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Old 11-11-2010, 09:03 AM   #1
DeafSmith's Avatar
Jan 2009
Richardson, TX
Posts: 1,448
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I hope this data will be of interest to some.

The following charts are data from my local water supplier (North Texas Municipal Water District). This data is for the last four years (almost), from January, 2007 through September of this year. The missing data point in the middle of the graphs is due to a duplicated month on the water district's web site.
For some reason, the reports on their web site list the same number for "HCO3" and "Total Alkalinity as CaCO3" from Sept. of 2009 to the present, but prior to that "Total Alkalinity as CaCO3" was about 50/61 of HCO3 which I think is what it should be, so I have taken the liberty of correcting (I hope) the data before making these plots. It looked from the original data that lowering the total alkalinity number was the proper "correction", but I can't be sure. Sorry for the crudeness of the plots, but I don't know Open Office software very well and had to play around to find a way to get the charts from the spreadsheet into a jpg that I could attach here. There is one data point per month - the first one is January, 2007 and the last is Sept. of this year on all charts.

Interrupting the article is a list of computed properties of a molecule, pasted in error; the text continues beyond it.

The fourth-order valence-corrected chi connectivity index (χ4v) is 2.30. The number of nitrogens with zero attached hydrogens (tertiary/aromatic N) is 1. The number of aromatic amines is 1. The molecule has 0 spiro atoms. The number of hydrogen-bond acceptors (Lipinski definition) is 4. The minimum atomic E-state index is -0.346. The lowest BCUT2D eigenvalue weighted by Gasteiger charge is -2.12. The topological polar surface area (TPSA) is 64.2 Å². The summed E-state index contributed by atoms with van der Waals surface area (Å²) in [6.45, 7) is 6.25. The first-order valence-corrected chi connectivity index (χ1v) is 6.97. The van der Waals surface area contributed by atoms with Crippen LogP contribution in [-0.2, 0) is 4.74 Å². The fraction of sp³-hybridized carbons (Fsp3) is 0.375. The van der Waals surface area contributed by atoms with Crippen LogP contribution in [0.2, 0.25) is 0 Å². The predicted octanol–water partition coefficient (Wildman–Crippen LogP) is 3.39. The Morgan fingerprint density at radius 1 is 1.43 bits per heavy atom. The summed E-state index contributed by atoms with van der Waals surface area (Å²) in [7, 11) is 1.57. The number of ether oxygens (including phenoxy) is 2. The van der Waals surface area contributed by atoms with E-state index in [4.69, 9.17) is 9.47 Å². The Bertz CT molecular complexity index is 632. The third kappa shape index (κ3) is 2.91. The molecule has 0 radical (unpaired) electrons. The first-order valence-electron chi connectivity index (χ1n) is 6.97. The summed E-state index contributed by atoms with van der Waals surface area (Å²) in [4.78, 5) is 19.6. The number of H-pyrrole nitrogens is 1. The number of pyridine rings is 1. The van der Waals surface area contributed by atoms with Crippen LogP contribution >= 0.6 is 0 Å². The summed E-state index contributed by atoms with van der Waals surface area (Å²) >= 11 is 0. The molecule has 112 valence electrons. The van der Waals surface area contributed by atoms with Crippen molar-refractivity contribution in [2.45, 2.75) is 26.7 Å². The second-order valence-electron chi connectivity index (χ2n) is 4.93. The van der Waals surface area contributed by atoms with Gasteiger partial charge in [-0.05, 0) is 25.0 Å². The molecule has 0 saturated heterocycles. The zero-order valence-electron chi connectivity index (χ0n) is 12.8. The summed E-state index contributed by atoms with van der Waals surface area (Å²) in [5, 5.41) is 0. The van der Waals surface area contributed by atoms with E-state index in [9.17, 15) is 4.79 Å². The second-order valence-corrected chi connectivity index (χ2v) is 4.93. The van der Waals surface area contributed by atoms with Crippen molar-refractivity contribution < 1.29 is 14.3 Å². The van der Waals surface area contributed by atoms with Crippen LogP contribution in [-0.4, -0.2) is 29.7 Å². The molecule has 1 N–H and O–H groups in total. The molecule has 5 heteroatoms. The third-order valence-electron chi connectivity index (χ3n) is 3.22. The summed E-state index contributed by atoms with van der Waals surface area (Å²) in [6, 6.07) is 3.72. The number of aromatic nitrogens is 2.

I don't know whether the amount of variation shown here is typical of other water companies, but if it is, is seems to me that a Ward Labs report is only a snapshot which just gives a ballpark water profile, and shouldn't be too heavily relied upon.

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Old 11-13-2010, 03:40 PM   #2
maltoftheearth's Avatar
Oct 2010
Carthage, North Carolina
Posts: 501
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I am no expert but I know that the composition of our local water is heavily dependent on the amount of water in the reservoir and the material used as the bed of the reservoir. For instance, if your reservoir has a chalk or limestone bottom then as the water gets lower in the reservoir the concentration of alkaline components may increase. The opposite effect may be in place with regard to water levels and more basic organic materials.

Just a thought.

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